The Missing Peace: Artists Consider the Dalai Lama recently opened at The Rubin Museum of Art in Clesea. Unfortunately, the Chinese will not be able to read a review of the exhibition here, because this site is now being blocked. (That was fast.) What you will see if you go to the Rubin is an uneven exhibit that takes far too much thematic latitude.
If you are expected a great deal of Dalai Lama portraiture, you might be disappointed. There is certainly some, and frankly it represents the best of the show. Chase Bailey’s “Evolution into a Manifestation” uses bold colors in its modernistic depiction. Some “portraits” were more cerebral, like Ken Aptekar’s “I Saw the Figure Five in Gold,” a cool “reincarnation” of Charles Demuth famous numeral painting of William Carlos Williams. There were some representations that were just weird like Sylvie Fleury’s “Kirlian” aura photography, produced from an old pair of his Holiness’ shoes. Even the Dalai Lama himself may have found that a little out there, as the exhibit card notes, when informed of the work: “he chuckled and noted that the shoes had been resoled several times and that the resulting aura might well be that of his cobbler.”
The work included for addressing themes related to the Dalai Lama, filed under headings like Tibet, Belief Systems, Humanity in Transition, and Empathy & Compassion, tended to be a mixed bag. Of course there is a predictably clichéd anti-Bush, anti-Iraq War piece from Tom Nakashima. There is a powerful take on Mao’s barbarism from Tenzing Rigdol titled “Brief History of Tibet,” which depicts the Chairman’s two-faced nature: the placid public mask and “the artist’s perception of Mao’s actual face, wrathful and demonic.” Of course the piece is labeled anti-war, rather than anti-Communist.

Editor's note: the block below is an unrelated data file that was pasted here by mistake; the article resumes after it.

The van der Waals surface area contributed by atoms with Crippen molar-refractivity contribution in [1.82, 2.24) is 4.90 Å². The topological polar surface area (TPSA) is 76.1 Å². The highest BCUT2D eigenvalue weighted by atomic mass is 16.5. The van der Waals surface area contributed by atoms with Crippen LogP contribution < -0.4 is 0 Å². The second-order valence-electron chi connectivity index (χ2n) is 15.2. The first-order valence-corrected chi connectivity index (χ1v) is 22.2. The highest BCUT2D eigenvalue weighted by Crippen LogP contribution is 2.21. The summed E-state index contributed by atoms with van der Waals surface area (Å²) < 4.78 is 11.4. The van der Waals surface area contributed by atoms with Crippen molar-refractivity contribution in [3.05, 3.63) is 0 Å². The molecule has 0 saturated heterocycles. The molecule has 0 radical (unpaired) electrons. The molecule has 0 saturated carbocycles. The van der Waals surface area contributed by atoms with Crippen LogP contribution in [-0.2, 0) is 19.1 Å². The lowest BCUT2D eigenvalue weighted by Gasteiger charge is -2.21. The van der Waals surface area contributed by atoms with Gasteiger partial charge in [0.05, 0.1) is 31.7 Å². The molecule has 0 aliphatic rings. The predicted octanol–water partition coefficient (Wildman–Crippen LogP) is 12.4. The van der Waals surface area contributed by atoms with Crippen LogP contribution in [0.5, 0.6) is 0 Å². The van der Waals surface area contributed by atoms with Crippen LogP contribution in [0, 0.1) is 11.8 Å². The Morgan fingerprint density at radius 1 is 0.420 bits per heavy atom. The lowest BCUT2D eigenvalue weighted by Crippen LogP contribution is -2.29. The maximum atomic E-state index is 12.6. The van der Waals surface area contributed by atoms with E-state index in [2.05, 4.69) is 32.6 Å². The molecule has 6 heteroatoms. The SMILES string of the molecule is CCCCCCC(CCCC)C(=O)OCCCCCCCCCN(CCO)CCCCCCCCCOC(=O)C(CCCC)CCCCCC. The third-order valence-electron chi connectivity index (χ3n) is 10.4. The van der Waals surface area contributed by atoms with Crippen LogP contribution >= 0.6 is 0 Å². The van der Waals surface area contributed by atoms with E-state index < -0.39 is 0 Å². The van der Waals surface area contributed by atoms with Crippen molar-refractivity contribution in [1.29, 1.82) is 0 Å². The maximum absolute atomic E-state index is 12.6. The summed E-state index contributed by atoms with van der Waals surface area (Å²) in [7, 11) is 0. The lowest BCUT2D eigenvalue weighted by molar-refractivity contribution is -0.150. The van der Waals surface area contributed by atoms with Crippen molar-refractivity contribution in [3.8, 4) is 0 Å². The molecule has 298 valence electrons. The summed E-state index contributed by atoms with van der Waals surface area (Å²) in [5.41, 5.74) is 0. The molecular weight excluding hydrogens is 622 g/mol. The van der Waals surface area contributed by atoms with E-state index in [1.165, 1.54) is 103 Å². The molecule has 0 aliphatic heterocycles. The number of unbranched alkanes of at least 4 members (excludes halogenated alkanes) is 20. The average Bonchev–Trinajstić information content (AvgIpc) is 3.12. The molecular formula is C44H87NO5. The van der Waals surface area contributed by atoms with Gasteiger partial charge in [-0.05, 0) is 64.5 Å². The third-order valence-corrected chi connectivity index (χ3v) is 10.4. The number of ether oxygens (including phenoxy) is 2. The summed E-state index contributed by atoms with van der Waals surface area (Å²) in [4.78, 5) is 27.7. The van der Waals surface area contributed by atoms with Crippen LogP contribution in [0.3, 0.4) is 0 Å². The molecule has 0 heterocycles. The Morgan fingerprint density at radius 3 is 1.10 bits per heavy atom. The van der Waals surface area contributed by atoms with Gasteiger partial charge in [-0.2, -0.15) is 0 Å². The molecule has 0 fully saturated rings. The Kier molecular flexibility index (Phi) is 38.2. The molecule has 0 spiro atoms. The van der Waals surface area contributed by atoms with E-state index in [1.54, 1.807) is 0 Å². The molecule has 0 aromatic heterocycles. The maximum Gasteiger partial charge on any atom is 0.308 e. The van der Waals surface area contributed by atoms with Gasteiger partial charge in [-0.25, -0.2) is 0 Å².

There is a virtual tour available, corresponding to the California leg of the traveling exhibit. It does not match the Rubin’s lay out, on the fourth, fifth, and basement levels of the museum. If you do go (free admission after 7:00 Fri.) definitely check out Mongolia: Beyond Chinggis Khan, which offers a somewhat revisionist look at the Mongol leader better known as Genghis.
The exhibit signage makes a compelling case for Khan, as someone who abolished torture, established religious freedom, and repealed taxes for doctors, clergy, and teachers. Whenever he expanded his rule to new lands it seemed a cultural renaissance followed shortly thereafter. Of course during Soviet control of Mongolia, the Communists launched a propaganda campaign against Khan, a Mongol national hero who represented a symbolic threat to their misrule. In 1962 they flip-flopped on their anti-Khan campaign, presumably trying to co-opt his national prestige. The exhibit includes relatively recent photos of Mongolia, including one of a 1962 monument to Khan the Communists built to mark the presumed 800th anniversary of his birth. Now the Communists are gone and the Mongolians openly celebrate Khan.
It seems perverse that in the west, we have largely accepted the attacks against Khan by the Communists and Middle Eastern states that have held a historical grudge against him. He was even portrayed by John Wayne in The Conqueror (1956), which should be enough street cred for any great historical figure.